(Gold Standard Labs)

Release date: Sep 30, 1996

Mohinder. 1994. West coast of America. And they put out 19 songs (one is missing here! this is NOT a discography! the haunting instrumental from the We've Lost Beauty comp doesn't feature), and obliterated hardcore with some new ideas. Here were 3 (or 4 at time) guys playing hella fast, chaotic and screamy hardcore punk. A long with Assfactor4 they defined a style that initially sounds out of control and falling to pieces, but tune your ear in and you'll be shocked at exactly how intricate things are.

Something that never fails to blow away here is the face pummelling drumming, which absolutely holds everything together (something else they share with Ass4) and controls things as they slide from the breakneck to a more restrained pace. The rhythm pounded out keeps you focused as the music explodes around you. The first 7 tracks were from their first 7", and stand up as their best material. Slightly artier, the recording captures the band just going off totally. Check out "Inhuman Nature", where the guitar just crunches, and the track immediately after that, "Numb", probably the best song on here. Hardcore punk at it's best, a huge belt to the head of power with just the right amount of melody, the riffage here and the breakdown blow me away everytime, and when the guy practically cries "NO! YOU DON'T KNOW HOW I FEEL", well, you now at least have a vague idea. The 3 tracks from the Nitwitz split (which I actually own, woo!) showcase a slightly more muffled sound, but the band got even more out of control here. Fast, spazzier, more hectic than ever. The flip side has 8 tracks from their other 7". Again, I prefer the sound on the first 7". Things sound slightly more claustrophobic, the bass tends to rumble a bit more. Though the rough production at times definitely gives things a more frenetic feel. It all kicks off with an off-kilter mess, before picking things up. By now the band were as tight as fuck, and were a 3 piece, but still totally on the edge and producing a blistering sound. Highlights, well, there's many. The intro to "the Mission" is perfection, just before the song hurtles off at a 1000mph. Why on earth the drummer doesn't expire is beyond my feeble comprehension. Then there is "Acceptance" which sounds a lot more like the traditional emo sound of the mid 90's (e.g. Current) with it's spoken word, except it's about 1 minute long.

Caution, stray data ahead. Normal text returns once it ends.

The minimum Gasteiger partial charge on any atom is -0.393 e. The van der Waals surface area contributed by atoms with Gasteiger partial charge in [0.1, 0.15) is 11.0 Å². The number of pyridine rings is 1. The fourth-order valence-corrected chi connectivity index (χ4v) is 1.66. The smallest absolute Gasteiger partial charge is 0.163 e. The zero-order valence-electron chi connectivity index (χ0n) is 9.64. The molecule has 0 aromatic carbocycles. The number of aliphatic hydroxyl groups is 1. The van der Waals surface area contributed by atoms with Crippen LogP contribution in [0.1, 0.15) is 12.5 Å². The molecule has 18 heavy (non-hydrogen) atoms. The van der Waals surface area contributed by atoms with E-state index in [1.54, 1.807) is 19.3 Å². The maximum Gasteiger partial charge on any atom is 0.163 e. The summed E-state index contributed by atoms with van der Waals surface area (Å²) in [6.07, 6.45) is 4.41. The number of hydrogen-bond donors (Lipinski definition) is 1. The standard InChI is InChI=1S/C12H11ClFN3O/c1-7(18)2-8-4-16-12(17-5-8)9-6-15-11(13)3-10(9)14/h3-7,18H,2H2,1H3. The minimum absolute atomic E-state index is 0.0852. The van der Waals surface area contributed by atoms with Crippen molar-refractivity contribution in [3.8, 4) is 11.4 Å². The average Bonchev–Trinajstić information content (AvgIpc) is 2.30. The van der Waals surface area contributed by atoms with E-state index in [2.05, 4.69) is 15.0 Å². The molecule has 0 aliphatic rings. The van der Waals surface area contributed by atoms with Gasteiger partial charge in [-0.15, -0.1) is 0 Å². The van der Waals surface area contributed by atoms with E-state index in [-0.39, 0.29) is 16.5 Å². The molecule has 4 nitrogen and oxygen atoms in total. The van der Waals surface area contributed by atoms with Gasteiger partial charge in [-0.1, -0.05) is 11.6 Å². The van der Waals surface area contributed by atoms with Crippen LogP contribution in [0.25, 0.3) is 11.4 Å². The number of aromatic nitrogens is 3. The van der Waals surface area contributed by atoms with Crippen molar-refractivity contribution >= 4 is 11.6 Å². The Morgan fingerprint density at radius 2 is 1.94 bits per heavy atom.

Track Listing

  1. 1. To Satisfy
  2. 2. Run
  3. 3. Give
  4. 4. Inhuman Nature
  5. 5. Numb
  6. 6. Of Sound Mind
  7. 7. 101
  8. 8. Number One
  9. 9. Imbalance
  10. 10. Itch
  11. 11. Expiration
  12. 12. Beautify
  13. 13. The Static Cult
  14. 14. The Mission
  15. 15. Acceptance
  16. 16. Division
  17. 17. One Warrior
  18. 18. Alien
  19. 19. Live from Gilman St 1993
  20. 20. Live from Gilman St 1994
  21. 21. Live from Stanford 1994